If your daughter happens to have any half dollars, those are interesting no matter what. They no longer circulate here at all though they are still produced mainly for collectors. They were 90 percent silver up to 1964, then reduced to 40 percent silver until 1970. That pretty much killed the denomination as a circulating coin since people knew they still had silver in them and grabbed them when they saw them. Even today many people think half dollars invariably have silver in them so even if one spent a 1990 one it would likely be plucked out of circulation. Anyhow, the ones from 1963 and earlier show Benjamin Franklin and the Liberty Bell, in 1964 John F. Kennedy was placed on the coin for the last year of silver and remains on it to this day without change (other than the 1975-76 issue commemorating US Independence).

 

If your daughter's coin hoard was put together in the 1970s she might have an Eisenhower Dollar or two (1971-78) or a Susan B. Anthony dollar (1979-1981 then again in 1999). Unless by unlikely accident she got a silver Ike made for collectors, those won't be worth much more than a dollar, but you simply don't see them in circulation today. I occasionally see that sort of thing when I go to a coin dealer; if they buy a large collection they will oftentimes put coins that are interesting but not worth much more than face value into the cash register.

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This one is really bugging me. I've been searching the internet but can't find out what it is.

 

The counterstamp W S makes this interesting, also.

 

Some people collect counterstamps. There are books and other listings for them. Many are lost to anonymity, especially those with two letter or a similar logo. Others - with fuller names or other stamps - are attributable to a time and place and purpose.

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Michael, I know nothing about counter stamping! What is it for?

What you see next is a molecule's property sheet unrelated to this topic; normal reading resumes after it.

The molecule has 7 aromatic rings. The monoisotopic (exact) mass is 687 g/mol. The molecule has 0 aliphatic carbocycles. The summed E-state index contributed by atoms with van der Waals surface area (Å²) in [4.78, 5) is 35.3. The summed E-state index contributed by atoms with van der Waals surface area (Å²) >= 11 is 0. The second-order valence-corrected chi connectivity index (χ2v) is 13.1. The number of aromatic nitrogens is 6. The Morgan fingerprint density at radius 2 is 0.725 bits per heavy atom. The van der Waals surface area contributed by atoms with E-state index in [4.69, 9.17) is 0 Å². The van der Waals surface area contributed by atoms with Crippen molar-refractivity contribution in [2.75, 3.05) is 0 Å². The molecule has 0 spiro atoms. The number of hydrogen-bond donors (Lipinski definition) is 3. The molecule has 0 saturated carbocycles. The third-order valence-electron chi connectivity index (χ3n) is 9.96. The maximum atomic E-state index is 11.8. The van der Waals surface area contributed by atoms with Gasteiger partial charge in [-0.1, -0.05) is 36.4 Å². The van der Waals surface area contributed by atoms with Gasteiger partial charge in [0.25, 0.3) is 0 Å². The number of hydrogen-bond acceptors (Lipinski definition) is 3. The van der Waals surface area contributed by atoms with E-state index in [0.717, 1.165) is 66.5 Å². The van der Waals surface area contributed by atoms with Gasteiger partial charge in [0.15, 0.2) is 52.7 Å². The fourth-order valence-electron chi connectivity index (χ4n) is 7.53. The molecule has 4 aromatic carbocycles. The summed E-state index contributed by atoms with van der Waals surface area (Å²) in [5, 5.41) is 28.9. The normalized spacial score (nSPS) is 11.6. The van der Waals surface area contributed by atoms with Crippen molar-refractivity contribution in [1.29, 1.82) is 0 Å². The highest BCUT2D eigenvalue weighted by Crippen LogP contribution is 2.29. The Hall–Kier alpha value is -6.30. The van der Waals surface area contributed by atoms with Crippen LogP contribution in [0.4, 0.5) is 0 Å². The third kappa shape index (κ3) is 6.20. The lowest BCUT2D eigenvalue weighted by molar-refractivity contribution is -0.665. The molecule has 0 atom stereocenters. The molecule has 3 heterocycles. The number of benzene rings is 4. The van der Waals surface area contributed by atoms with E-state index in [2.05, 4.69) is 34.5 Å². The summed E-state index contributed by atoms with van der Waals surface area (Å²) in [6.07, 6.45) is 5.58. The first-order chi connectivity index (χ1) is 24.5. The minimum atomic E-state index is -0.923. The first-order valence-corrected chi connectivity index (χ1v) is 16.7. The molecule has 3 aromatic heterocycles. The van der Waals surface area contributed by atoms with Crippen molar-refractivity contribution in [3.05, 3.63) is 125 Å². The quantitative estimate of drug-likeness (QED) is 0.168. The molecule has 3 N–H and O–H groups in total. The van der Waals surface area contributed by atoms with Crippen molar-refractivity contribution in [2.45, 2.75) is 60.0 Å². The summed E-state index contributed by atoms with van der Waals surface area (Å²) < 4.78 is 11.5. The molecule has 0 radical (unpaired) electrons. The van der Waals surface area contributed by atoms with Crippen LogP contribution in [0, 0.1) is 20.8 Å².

Steve, Thanks for that info, very interesting. I will print it out for my daughter to look at sometime. (She's engrossed in GCSE revision at the moment, I fear if I give her any more info her head will explode.) We've got a silver quarter dollar and one that's later. They feel and look quite different. Nothing very old though. Will have another look at them see if there are any wheatears.

 

Thanks

 

Julie

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The five cent piece--invariably called the nickel here--had the same design from 1938-2003 and it's quite possible to get ones from the 1940s in ones change even today. The coins from midyear 1942-1945 had some silver in them and tend to disappear quickly though; you can tell those by the large P D or S mintmark above the dome of Monticello; and they tend to turn an ugly brownish black with age. It's possible but not likely your daughter has one of those, they were gone from circulation by 1970.

 

Ummmm......

 

1943 US five cents

 

:grin:

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Yep that's one of the war nickels (large S above the dome of the building), with some silver content. (And yes, that's a "wheatie" cent as collectors call them nowadays.) And having a silver quarter is definitely a bonus. You mentioned dimes; I'd guess you probably have some silver amongst those as well.